Books That Represent Respect for the Diversity of Children


Fifty years ago, the term diversity was limited to racial and ethnic differences. Legislation was passed in the United States to integrate schools and businesses in response to the issue. Since then, the term has expanded to also include differences in language, abilities and exceptionalities, gender and socioeconomic status. A great way to model acceptance and respect for the diversity of children is to share books that reflect their background and the background of others.

Diverse Foods

  • A yummy way to learn respect for diversity is through food. The series of books by Nora Dooley, including “Everybody Cooks Rice,” uses familiar foods such as rice, bread, soup and noodles to allow children to see their own culture and customs accurately portrayed and recognize commonalities between cultures. Books like “Jalapeno Bagels” by Natasha Wing also demonstrate how various populations are influencing one another. Most of the books include recipes so that parents and teachers get an added bonus of creating the dishes with children.

Regional Diversity

  • Books about Alaskan, Appalachian, Cajun, Creole and other regional cultures can help children develop comfort with and respect for unfamiliar people, places and lifestyles. “Tar Beach” by Faith Ringgold is set in Harlem, New York and displays how rooftops are also recreational spaces for families. “The Rag Coat” by Lauren Mills is an Appalachian girl’s account of the stories behind quilt pieces that are stitched together to make her coat. Regional fiction gives children chances to hear stories and interact with characters whose lives and experiences are different from their own. It also exposes children to regional celebrations such as Mardi Gras and Juneteenth.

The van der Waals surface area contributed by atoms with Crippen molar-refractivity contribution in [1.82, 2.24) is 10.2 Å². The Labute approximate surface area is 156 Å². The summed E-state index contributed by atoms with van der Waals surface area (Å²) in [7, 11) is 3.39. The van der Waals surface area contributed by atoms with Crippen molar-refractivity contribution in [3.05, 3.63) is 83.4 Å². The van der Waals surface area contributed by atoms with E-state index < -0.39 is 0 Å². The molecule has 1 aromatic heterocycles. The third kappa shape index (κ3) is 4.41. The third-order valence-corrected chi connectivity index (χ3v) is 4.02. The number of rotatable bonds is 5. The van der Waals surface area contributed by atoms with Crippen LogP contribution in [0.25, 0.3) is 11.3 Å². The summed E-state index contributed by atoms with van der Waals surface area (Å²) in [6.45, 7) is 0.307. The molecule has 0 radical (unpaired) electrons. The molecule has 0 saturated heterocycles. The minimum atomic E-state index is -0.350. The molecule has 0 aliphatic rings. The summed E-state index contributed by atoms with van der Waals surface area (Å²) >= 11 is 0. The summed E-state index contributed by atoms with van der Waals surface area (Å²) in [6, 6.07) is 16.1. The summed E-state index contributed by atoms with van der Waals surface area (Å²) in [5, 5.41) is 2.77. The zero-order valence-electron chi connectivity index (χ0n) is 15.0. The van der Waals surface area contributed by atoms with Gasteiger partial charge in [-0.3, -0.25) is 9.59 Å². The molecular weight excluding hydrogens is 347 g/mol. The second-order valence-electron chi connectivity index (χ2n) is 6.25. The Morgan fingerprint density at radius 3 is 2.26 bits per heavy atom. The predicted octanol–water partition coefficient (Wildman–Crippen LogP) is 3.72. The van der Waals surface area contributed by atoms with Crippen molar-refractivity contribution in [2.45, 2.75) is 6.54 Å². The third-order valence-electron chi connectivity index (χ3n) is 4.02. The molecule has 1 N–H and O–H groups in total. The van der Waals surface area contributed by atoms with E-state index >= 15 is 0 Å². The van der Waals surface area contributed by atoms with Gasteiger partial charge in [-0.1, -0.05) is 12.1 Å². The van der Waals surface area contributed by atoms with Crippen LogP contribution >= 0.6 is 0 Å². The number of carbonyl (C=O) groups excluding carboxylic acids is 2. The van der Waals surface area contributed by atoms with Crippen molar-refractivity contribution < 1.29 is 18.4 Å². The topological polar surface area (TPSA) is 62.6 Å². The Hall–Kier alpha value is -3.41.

Diversity in Abilities

  • Stories that offer a glimpse of life for disabled children and their ability to solve problems, overcome obstacles and work and play with everyone including able-bodied and able-minded children can be found in “Be Good to Eddie Lee” by Virginia Fleming, which addresses Down syndrome, and “Susan Laughs” by Jeanne Willis about a girl who uses a wheelchair. Children’s books about diverse abilities show that talents and skills are not limited to any one group of individuals. They also demonstrate that people are not characterized or defined by their disability.

Messages Matter

  • Respect for gender can be demonstrated by reading “Virgie Goes to School with Us Boys” by Elizabeth Fitzgerald Howard, while socioeconomic issues can be explored by reading “Those Shoes” by Maribeth Boelts. For more book suggestions that respect children’s diversity, consult The Global Fund for Children’s list of books that highlight diversity of cultures and families in the United States. The books on the list are appropriate for preschool through eighth grade and were chosen because they tell interesting stories that convey a message of respect for diversity. Topics include adoption into multiethnic families, intergenerational family dynamics and bilingualism along with stories about a variety of ethnicities.

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